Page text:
By Ethan Maurice | October 26, 2016
It's nighttime in an upper-middle class suburb near downtown Denver, Colorado. Streetlights cast a warm light across the neighborhood revealing the faint orange of fall leaves on the trees and road. Quaint old brick homes built right up against each other line the streets with cars of the affluent parked bumper to bumper outside them.
Amidst these luxury vehicles, I'm sitting in the passenger seat of my cheap, old Durango, gathering up the ingredients to make a peanut butter and jelly sandwich with my headlamp. It turns out I left my backpacking spork in the back, which is essential for spreading the peanut butter and jelly, so I open the passenger side door to retrieve it. Opening the door turns on the interior lights of the car, illuminating my bed and many possessions piled up in the back.
With impeccable timing, an older, upper-middle class couple walks by just as I light up my car's interior, exposing my neighborly camping intentions as I pop out of the car to face them. Their conversation stops dead in its tracks and they both stare directly ahead, trying to not make eye contact with me as they pass. The conclusion is written on both their faces: This guy's some crazy vagrant or homeless drifter living right in our neighborhood.
Though I'm on this wondrous road trip and about to go spend Friday night out on the town with an old friend—all of which I'm quite excited about—I'm surprised to find that I'm embarrassed. A feeling of inferiority runs through me. I catch myself looking down and notice that my face feels warm.
I went on to make and eat my peanut butter and jelly sandwich and had a great night. But the experience got me thinking—not just about why I felt embarrassed, justified or not, but about our individual relationships with culture.
Culture helps us make sense of the world and provides a sort of default route to help us navigate life.
At different stages in our lives, cultural pressures push us toward certain things. The high school senior feels pressure to go to college. The college graduate feels pressure to land a good job and prove that they can be successful. People in their late twenties and early thirties feel pressure to get married. I won't belabor the point: at different points along the timeline of life, we all feel the same pressure to do the same things.
I think the reason why those people got under my skin is because they identified me as the exact opposite of the cultural pressure I'm exposed to. Right now, our culture suggests that I need to land my first “real job.” I need to be making lots of money. I need to be proving myself through my first serious financial success. And, I'm not doing any of those things, at least in the way that those who see me sleeping in my cheap, old Durango in an upper-middle class suburb would recognize.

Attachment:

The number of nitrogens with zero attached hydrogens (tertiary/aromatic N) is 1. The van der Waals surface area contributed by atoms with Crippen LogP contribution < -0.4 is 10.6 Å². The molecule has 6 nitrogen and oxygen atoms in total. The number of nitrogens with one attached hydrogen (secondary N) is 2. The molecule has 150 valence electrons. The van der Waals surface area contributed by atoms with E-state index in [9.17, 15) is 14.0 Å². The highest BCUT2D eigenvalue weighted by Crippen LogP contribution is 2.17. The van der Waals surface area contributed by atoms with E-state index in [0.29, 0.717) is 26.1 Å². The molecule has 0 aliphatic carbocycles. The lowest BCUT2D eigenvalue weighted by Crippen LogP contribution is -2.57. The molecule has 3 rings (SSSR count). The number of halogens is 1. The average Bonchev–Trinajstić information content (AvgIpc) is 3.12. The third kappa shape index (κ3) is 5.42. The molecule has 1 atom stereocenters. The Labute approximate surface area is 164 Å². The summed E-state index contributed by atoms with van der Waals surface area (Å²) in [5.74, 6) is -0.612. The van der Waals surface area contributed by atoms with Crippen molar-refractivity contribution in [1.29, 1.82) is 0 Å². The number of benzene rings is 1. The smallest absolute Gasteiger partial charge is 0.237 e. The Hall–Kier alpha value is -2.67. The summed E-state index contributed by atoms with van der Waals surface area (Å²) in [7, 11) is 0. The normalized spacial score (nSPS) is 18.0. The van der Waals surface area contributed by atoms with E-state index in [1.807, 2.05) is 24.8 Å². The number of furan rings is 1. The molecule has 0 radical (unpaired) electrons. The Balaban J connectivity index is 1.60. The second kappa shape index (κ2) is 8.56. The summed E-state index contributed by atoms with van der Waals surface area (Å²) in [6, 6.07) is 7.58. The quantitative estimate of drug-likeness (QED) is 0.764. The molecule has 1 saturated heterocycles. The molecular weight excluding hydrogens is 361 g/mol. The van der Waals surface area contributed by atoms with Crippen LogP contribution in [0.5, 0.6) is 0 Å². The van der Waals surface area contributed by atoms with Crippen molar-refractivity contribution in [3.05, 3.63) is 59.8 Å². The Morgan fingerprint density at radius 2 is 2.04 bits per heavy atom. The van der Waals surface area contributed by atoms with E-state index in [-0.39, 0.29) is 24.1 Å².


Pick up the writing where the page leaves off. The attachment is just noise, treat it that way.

However, I've deviated from the culturally-suggested route, not because I lost my way or fell behind, but because I chose another direction. My specific route is inconsequential to the point, so we'll save that for another time—but what matters is this: the direction I head is deliberate.
What's produced by deviation from the culturally expected route is uncertainty. While many happily follow a different path deliberately chosen, society still powerfully lets us know that we're outside the cultural norm. Social warning signs (such as my encounter with this upper-middle class couple) flash at us telling us to get back on the established route.
To leave the established path for a trail yet to be blazed does come with greater uncertainty, but that uncertainty is socially amplified by others, periodically fanning small flames of doubt we all inevitably carry into a larger blaze.
Don't get me wrong, though. This default route and the cultural expectations that await us at each point along the timeline of life are a positive thing—even for those off its track. Cultural expectations keep society moving forward together and provide a route for most of us to follow. Even those who leave the default route use it as a baseline or comparison tool. However, if we as individuals decide to take a different route than the one suggested by culture, this incongruence arises. And though we may be heading the best direction for ourselves, we still receive mixed signals.
When we venture off the default path, we inevitably feel uncertainty and doubt that pressure us to return, regardless of our reasons for leaving. We must expect that pressure. It will be there and is no reason to stop. We must do our best to ignore the disorienting static of cultural pressure and come to our own conclusions for ourselves.
There is no requirement follow the default route—only pressure. Off route, culture will question, promote uncertainty, and inflate fear of the unknown, but ultimately we are all the captains of our own ships.
Nobody but you can choose the direction you sail or the treasures you choose to seek.